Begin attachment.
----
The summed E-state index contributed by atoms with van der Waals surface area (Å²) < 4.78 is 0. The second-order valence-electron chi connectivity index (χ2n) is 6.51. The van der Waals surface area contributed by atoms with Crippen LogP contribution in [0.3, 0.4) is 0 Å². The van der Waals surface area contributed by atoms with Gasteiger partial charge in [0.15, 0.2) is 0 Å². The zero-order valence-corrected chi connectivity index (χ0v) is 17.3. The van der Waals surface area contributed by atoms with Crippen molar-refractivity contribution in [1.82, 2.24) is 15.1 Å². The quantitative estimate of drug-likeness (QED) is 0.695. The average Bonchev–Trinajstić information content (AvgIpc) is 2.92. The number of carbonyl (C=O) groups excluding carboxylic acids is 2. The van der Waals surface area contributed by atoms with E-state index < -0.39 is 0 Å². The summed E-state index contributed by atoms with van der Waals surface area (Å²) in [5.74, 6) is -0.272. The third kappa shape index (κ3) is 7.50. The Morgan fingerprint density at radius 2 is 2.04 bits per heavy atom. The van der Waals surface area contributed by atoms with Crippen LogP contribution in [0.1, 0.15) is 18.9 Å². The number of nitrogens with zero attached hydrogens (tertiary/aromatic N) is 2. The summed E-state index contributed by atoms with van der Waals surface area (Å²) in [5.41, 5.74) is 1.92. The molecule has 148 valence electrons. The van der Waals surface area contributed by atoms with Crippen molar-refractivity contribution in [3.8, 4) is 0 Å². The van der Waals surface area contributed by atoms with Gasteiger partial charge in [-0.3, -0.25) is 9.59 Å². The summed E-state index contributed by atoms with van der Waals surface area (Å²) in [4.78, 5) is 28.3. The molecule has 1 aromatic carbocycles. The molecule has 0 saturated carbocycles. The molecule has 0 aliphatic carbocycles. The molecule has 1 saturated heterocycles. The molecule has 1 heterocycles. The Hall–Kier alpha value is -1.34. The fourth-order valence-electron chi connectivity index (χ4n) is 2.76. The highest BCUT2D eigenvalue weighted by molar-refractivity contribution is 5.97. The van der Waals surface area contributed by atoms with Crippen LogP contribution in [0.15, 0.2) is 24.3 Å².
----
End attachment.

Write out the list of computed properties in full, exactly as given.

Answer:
The summed E-state index contributed by atoms with van der Waals surface area (Å²) < 4.78 is 0. The second-order valence-electron chi connectivity index (χ2n) is 6.51. The van der Waals surface area contributed by atoms with Crippen LogP contribution in [0.3, 0.4) is 0 Å². The van der Waals surface area contributed by atoms with Gasteiger partial charge in [0.15, 0.2) is 0 Å². The zero-order valence-corrected chi connectivity index (χ0v) is 17.3. The van der Waals surface area contributed by atoms with Crippen molar-refractivity contribution in [1.82, 2.24) is 15.1 Å². The quantitative estimate of drug-likeness (QED) is 0.695. The average Bonchev–Trinajstić information content (AvgIpc) is 2.92. The number of carbonyl (C=O) groups excluding carboxylic acids is 2. The van der Waals surface area contributed by atoms with E-state index < -0.39 is 0 Å². The summed E-state index contributed by atoms with van der Waals surface area (Å²) in [5.74, 6) is -0.272. The third kappa shape index (κ3) is 7.50. The Morgan fingerprint density at radius 2 is 2.04 bits per heavy atom. The van der Waals surface area contributed by atoms with Crippen LogP contribution in [0.1, 0.15) is 18.9 Å². The number of nitrogens with zero attached hydrogens (tertiary/aromatic N) is 2. The summed E-state index contributed by atoms with van der Waals surface area (Å²) in [5.41, 5.74) is 1.92. The molecule has 148 valence electrons. The van der Waals surface area contributed by atoms with Crippen molar-refractivity contribution in [3.8, 4) is 0 Å². The van der Waals surface area contributed by atoms with Gasteiger partial charge in [-0.3, -0.25) is 9.59 Å². The summed E-state index contributed by atoms with van der Waals surface area (Å²) in [4.78, 5) is 28.3. The molecule has 1 aromatic carbocycles. The molecule has 0 saturated carbocycles. The molecule has 0 aliphatic carbocycles. The molecule has 1 saturated heterocycles. The molecule has 1 heterocycles. The Hall–Kier alpha value is -1.34. The fourth-order valence-electron chi connectivity index (χ4n) is 2.76. The highest BCUT2D eigenvalue weighted by molar-refractivity contribution is 5.97. The van der Waals surface area contributed by atoms with Crippen LogP contribution in [0.15, 0.2) is 24.3 Å².